Over the years I've sold and repaired
lots of computers and found that the most common failures are
optical drives, motherboards, and hard drives, in that order.
Motherboards fail generally because the decoupling capacitors fitted to smooth the low voltage rail get quite warm, leak, and eventually develop a high resistance allowing spikes to interfere with the working of the microprocessor.
The worst failures are of course hard drives and, I think, apart from motor bearings just wearing out, getting noisy (a warning that all is not well) then failing to spin up properly, the most common cause is bad design.
The first instance I came across that is worthy of note is a particular Fujitsu model of yesteryear. This used a complex chip supplied to the manufacturer by a sub-contractor. In turn, the sub-contractor used a specific type of glue in the manufacture of the chip that decomposed when hot into a highly corrosive chemical and ate away the internal bits of the chip. All the drives manufactured over a period of a year effectively had within them a time bomb that would cause the loss all the user's data.
The latest hard drive problem I've met concerns Seagate drives. I'm not altogether sure of the whole story, but it goes something like this
Built into a hard drive is a program, called "firmware", that determines how the drive stores and retrieves data and a few frills, such as monitoring and reporting errors.
As I understand it the Seagate designers' decided to change the design of their Barracuda drive and employ some of the platter space (the platters are where your data gets stored) to carry some, but not all, the firmware.
Most of the firmware is carried in a
chip on the circuit board attached to the drive, but because
the programmers ran out of space, a little is put onto the platters.
The problem with the Seagate Barracuda
drive was associated with a slip-up by the programmers who wrote
the firmware, in particular version "ST15".
In the fault condition, because the
hard drive wasn't actually busy, and didn't actually know the
busy flag was set, it was oblivious to the fact that the outside
world couldn't access it. In fact it was a stalemate. The computer
could not access the drive and arrange somehow to reset the busy
bit, and the hard drive was just sitting there waiting to be
used, but completely inaccessible.
When faced with this difficulty there is very little that can be done by an ordinary computer user.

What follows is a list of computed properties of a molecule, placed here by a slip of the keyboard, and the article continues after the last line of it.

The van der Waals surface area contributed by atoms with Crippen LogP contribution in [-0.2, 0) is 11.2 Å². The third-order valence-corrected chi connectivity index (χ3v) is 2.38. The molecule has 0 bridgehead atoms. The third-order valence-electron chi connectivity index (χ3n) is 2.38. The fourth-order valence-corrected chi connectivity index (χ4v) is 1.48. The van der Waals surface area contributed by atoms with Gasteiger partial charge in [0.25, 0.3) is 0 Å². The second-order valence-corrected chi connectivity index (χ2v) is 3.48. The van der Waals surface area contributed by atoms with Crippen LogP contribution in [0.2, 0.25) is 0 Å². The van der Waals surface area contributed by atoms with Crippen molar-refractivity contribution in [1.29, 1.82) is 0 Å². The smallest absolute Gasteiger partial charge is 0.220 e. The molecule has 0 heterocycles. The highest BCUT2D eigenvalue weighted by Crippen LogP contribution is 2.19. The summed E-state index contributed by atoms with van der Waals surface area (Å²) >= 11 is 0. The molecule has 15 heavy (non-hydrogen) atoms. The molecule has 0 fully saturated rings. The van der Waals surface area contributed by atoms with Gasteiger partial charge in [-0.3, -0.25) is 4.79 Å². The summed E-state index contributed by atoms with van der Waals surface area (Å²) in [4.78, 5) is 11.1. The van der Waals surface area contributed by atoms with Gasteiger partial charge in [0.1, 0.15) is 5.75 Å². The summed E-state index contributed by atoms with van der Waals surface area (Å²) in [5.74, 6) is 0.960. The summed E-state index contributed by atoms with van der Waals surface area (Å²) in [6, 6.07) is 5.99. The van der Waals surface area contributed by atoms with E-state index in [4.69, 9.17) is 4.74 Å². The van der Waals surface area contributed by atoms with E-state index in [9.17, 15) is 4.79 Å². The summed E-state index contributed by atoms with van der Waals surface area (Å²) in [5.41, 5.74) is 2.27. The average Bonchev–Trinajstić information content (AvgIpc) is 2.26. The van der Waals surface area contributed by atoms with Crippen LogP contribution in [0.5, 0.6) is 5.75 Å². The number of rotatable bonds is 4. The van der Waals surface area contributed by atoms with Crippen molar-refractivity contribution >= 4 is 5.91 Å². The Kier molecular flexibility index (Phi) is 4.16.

A glance at Seagate's website indicated they were being very coy about the affair but, a search of the Internet revealed I wasn't the first to be aware of the Barracuda drive problem.
Mostly, any positive feedback pointed in the direction of a particular data recovery company that was offering some free software and a schematic for a special piece of hardware that could be connected to the factory setup pins of the hard drive and so reset the busy flag.
I downloaded the free software and purchased the parts for the special box of tricks.
Next I investigated the exact details of how to go about sorting out my particular Barracuda drive. Drat the free software was designed to fix the previous version of the drive it seems the bad firmware was used in successive versions of the Barracuda before being spotted. A call to the firm that supplied the free software quickly revealed that the version I needed wasn't free, it was $500. This included the special interface cable so I didn't have to make my own.
I didn't feel like parting with $500.
I returned to the Seagate website and
penned a message to them. The data is very very important to
my customer, I explained. It certainly was as he hadn't backed
up his prolific email exchanges.
I received a phone call from TNT (the carriers).. requesting me to print out an advice note (to be attached to an email.. to follow) for their driver who was speeding towards me that very minute I did so and hastily packaged the hard drive with an address supplied in the email from Seagate.
A short time later the TNT driver knocked on the door and accepted the package, remarking that the address I'd put on the box was wrong not Seagate in the UK, but a firm in Holland..
The next day I got another email stating that my hard drive was fixed, and a day or two later the repaired drive was delivered by TNT; in fact it arrived so early I was still in bed and had to collect it from a neighbour.
Full of confidence I fitted it to my customer's computer and low and behold it fired up to the XP Desktop exactly as it was before the busy flag had been set. A quick check revealed that the firmware was now the latest version so, hopefully, the drive will be good for several years.
What about a RAID system you might ask?
This would have a second hard drive carrying a mirror of the
boot drive so that failure of one drive would not result in loss
The final phase was to make a backup
of the repaired drive, just to be safe, then reformat the second
drive and wait till the RAID software finished its mirroring.
It's a pity that Seagate didn't advise resellers, via suppliers, to update the firmware on any Barracuda drives they'd supplied.